By: Adam Stanley/ Golf Canada
Whether it was Adam Hadwin earning his best-career major championship result or Roger Sloan and Ben Silverman playing in their first-ever majors, the 2022 U.S. Open was quite the week for the Canadian crew on the PGA Tour.
And it was extra special in 2022, as it followed the return of the RBC Canadian Open.
Hadwin led the way – his tie for 7th came after he held the first-round lead, and he ended up just five back of Matt Fitzpatrick’s 6-under 274 winning effort – but the six-pack of Canadians at The Country Club all took plenty away from the major stage.
Six Canadians in the field at the U.S. Open was the second-most of all time. Seven teed it up at Torrey Pines in 2008, while five were in the field at Merion in 2013. Hadwin and Mackenzie Hughes found the weekend, with Hughes hanging tough and finishing tied for 24th.
While Conners, Silverman, Sloan, and Nick Taylor had early exits, there was still much to take away from the week.
“There is a lot going on around here,” said Silverman with a big smile on Thursday. “This is a massive venue. I’ve never seen crowds like I did on Tuesday and Wednesday… you’re getting applause for shots on those days. It’s just a ton of people, all the top players in the world are here.”
Silverman, who is working his way back to the PGA Tour via the Korn Ferry Tour this season, earned a spot into the U.S. Open via a qualifier (in fact, all the Canadians got through the same Dallas qualifier save Conners, who had already locked up a spot). But just because he isn’t teeing it up alongside the best in the world every week that doesn’t mean he felt out of place.
“This is where I feel like I belong,” said Silverman. “Aside from just a couple of nerves I feel like I can compete out here and should be on a regular basis. I was more nervous qualifying to get here because I knew I could do it and playing around here I know I can play this golf course and I know I can compete.”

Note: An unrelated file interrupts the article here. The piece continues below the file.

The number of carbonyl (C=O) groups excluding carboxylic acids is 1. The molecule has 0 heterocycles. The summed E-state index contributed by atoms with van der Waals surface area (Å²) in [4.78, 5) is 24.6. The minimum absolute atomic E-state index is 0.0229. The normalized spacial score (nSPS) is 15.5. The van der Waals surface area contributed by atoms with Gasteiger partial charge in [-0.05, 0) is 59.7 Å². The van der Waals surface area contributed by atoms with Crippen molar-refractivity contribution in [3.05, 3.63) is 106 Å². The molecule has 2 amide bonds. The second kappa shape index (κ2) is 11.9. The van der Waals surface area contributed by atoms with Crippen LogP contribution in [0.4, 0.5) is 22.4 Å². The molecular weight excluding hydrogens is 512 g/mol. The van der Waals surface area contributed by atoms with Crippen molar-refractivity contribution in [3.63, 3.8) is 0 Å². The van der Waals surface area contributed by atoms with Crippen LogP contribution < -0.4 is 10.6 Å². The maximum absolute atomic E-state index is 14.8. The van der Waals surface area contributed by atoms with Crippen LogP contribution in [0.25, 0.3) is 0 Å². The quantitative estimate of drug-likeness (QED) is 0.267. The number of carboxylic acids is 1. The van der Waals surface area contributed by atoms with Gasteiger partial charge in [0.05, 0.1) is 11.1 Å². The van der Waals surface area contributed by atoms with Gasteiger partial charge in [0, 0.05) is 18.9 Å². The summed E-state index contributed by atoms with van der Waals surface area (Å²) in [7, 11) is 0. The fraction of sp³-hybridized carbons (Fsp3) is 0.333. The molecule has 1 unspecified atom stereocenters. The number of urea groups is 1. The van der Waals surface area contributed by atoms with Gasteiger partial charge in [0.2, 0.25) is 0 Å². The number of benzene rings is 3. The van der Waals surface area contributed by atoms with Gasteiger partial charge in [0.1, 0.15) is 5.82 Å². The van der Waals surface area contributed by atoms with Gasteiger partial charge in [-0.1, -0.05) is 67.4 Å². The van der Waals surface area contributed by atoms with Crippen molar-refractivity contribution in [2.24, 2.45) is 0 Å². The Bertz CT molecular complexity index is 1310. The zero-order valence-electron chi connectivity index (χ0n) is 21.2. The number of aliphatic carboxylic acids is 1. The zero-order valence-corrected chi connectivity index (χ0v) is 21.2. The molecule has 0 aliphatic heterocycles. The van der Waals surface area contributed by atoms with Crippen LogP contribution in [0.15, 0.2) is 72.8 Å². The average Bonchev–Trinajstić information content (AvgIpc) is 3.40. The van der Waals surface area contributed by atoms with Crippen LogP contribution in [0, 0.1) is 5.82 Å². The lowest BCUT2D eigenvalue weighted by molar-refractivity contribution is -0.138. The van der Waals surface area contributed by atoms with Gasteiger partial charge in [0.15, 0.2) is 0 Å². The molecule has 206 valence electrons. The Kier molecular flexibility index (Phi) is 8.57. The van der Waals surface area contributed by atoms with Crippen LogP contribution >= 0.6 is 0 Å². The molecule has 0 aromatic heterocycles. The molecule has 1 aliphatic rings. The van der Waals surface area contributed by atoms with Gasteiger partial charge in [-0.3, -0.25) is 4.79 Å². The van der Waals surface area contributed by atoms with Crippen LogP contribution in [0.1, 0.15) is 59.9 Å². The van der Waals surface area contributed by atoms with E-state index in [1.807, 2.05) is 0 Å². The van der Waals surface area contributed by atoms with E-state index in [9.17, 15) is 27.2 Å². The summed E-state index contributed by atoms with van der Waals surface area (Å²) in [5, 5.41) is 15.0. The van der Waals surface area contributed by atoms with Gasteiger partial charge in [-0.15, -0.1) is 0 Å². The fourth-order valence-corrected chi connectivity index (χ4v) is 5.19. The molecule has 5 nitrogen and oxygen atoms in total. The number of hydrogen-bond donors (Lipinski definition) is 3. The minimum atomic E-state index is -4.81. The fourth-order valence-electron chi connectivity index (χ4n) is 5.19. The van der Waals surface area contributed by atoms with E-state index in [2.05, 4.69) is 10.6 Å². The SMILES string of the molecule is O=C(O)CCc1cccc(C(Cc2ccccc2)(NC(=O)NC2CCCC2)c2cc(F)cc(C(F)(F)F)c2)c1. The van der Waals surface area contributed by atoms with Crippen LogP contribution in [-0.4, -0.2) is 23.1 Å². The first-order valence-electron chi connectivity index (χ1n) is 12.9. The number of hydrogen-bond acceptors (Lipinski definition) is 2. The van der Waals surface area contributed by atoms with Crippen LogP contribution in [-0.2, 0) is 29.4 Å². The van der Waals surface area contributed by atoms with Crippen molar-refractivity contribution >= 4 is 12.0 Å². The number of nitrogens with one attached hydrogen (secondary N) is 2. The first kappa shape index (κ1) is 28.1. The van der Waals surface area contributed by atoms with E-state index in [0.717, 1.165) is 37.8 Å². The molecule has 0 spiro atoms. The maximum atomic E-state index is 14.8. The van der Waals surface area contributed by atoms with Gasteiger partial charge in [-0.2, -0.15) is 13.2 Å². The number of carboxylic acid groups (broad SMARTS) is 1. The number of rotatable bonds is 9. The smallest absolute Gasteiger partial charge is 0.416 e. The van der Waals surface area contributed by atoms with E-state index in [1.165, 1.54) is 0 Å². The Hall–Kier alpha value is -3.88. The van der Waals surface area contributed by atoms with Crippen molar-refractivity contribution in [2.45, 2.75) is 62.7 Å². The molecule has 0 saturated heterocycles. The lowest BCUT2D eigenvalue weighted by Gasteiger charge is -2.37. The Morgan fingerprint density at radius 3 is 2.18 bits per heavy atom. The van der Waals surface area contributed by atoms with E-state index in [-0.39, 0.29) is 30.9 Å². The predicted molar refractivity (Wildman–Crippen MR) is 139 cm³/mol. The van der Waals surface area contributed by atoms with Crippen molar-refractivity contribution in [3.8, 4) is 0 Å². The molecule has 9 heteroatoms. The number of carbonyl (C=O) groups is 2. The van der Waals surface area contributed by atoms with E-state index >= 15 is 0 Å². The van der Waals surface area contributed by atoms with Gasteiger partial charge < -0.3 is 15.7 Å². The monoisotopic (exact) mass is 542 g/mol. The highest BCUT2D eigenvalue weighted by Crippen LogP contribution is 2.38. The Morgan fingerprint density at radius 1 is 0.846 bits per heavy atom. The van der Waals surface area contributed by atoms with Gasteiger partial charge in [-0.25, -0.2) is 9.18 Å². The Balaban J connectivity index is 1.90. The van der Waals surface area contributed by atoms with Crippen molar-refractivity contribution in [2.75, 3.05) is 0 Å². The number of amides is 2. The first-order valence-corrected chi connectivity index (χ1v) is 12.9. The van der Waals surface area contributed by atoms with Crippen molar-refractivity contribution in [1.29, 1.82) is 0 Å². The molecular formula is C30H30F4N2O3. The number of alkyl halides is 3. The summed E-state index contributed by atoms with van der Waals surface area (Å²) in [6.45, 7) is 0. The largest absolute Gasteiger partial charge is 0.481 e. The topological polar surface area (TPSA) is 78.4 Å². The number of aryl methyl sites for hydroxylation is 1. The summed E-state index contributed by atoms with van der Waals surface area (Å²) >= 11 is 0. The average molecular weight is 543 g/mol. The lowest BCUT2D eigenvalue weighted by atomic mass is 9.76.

Sloan, who missed the cut at the RBC Canadian Open and ended up arriving in Boston a few days early (his family decided to follow him around the U.S. Open versus the Canadian Open and they did plenty of fun Boston things, like going to Fenway Park and seeing the Boston Red Sox from seats atop the ‘Green Monster’) and then got down to business on Wednesday.
“Playing your first U.S. Open and seeing the magnitude of this… it’s been real neat,” said Sloan. “It’s been so much fun. I have family here and we’ve just been soaking it in.”
Sloan rallied after a tough opening 6-over 76 to shoot an even-par 70 on Friday. He said he’s drawn inspiration from Conners, Hughes, and Hadwin and the success his countrymen have had recently on some big platforms in the game.
“That’s what we’re working towards. I’ve been five years on the PGA Tour and that next step is following Mac and Adam and Corey and the guys who are playing 3-4 majors in a year and The Players Championship… that’s the next step for us,” said Sloan. “We’ll just kind of build on our game and get there.”
Conners was a pre-tournament favourite as he made the semi-finals of the U.S. Amateur when it was contested in 2013 at The Country Club (he joked during a practice round that he didn’t remember much of 17, and certainly 18, because he never saw those holes during his matches). He missed the cut by a shot but still moved up to 29th in the world – his highest-ever ranking.
“I feel like my game was much better than a 3-over-par round,” he said Friday. “You can do a lot of things well, but the course can still beat you up a little bit.”
Hadwin, however, held on tight over the weekend.
His top-10 was his fifth of the season. His previous best result at a major was a tie for 24th, which came at the Masters in 2018. Hadwin played with Scottie Scheffler, the world’s top-ranked male golfer, on Sunday in the third-to-last group.
He rose to the moment and knocked in back-to-back birdies on No’s 16 and 17 late Sunday. He was disappointed to close with a bogey and finish at 1 under for the week, but on a tough course and on a big stage, he’ll happily take that.
“Just based on the way I was playing I just wasn’t ready to go attack and start moving up the leaderboard so I just stayed patient and do the best I could. It was nice to get a couple there on 16 and 17,” said Hadwin. “Eighteen stings a little bit, but I’m under par at a U.S. Open for four days and that’s not too bad.”
The 2022 U.S. Open was a Major week after a major week for the Canadians, but between Hadwin’s fabulous finish and the confidence-building debuts of Silverman and Sloan there was plenty of positives to take away from The Country Club.